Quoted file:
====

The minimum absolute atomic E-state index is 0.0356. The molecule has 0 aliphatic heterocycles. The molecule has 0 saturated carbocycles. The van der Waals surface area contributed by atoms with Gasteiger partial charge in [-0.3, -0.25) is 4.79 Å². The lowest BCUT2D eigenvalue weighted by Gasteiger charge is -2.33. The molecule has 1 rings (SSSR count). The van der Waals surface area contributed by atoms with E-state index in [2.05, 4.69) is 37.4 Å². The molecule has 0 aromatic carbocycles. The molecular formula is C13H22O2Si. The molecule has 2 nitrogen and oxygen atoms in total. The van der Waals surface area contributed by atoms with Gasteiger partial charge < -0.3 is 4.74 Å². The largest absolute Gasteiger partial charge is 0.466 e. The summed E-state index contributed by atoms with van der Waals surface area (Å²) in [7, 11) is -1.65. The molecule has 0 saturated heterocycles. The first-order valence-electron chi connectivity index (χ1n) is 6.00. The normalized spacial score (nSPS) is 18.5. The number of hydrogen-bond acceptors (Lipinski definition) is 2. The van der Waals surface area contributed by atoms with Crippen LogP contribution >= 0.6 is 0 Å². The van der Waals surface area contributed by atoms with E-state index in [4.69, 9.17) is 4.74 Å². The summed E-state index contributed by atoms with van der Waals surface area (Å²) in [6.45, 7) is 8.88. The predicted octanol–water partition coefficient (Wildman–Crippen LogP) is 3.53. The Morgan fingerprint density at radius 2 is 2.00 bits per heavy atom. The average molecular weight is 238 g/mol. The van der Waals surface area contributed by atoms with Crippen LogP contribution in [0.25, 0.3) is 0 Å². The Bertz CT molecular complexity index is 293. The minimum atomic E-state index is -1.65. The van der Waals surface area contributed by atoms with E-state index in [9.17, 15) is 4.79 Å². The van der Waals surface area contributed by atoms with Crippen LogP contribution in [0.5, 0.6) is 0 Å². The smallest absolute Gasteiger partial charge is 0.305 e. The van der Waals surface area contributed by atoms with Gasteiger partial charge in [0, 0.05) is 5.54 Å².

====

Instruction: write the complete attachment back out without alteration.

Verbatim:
The minimum absolute atomic E-state index is 0.0356. The molecule has 0 aliphatic heterocycles. The molecule has 0 saturated carbocycles. The van der Waals surface area contributed by atoms with Gasteiger partial charge in [-0.3, -0.25) is 4.79 Å². The lowest BCUT2D eigenvalue weighted by Gasteiger charge is -2.33. The molecule has 1 rings (SSSR count). The van der Waals surface area contributed by atoms with E-state index in [2.05, 4.69) is 37.4 Å². The molecule has 0 aromatic carbocycles. The molecular formula is C13H22O2Si. The molecule has 2 nitrogen and oxygen atoms in total. The van der Waals surface area contributed by atoms with Gasteiger partial charge < -0.3 is 4.74 Å². The largest absolute Gasteiger partial charge is 0.466 e. The summed E-state index contributed by atoms with van der Waals surface area (Å²) in [7, 11) is -1.65. The molecule has 0 saturated heterocycles. The first-order valence-electron chi connectivity index (χ1n) is 6.00. The normalized spacial score (nSPS) is 18.5. The number of hydrogen-bond acceptors (Lipinski definition) is 2. The van der Waals surface area contributed by atoms with Crippen LogP contribution >= 0.6 is 0 Å². The van der Waals surface area contributed by atoms with E-state index in [4.69, 9.17) is 4.74 Å². The summed E-state index contributed by atoms with van der Waals surface area (Å²) in [6.45, 7) is 8.88. The predicted octanol–water partition coefficient (Wildman–Crippen LogP) is 3.53. The Morgan fingerprint density at radius 2 is 2.00 bits per heavy atom. The average molecular weight is 238 g/mol. The van der Waals surface area contributed by atoms with Crippen LogP contribution in [0.25, 0.3) is 0 Å². The Bertz CT molecular complexity index is 293. The minimum atomic E-state index is -1.65. The van der Waals surface area contributed by atoms with E-state index in [9.17, 15) is 4.79 Å². The van der Waals surface area contributed by atoms with Crippen LogP contribution in [0.5, 0.6) is 0 Å². The smallest absolute Gasteiger partial charge is 0.305 e. The van der Waals surface area contributed by atoms with Gasteiger partial charge in [0, 0.05) is 5.54 Å².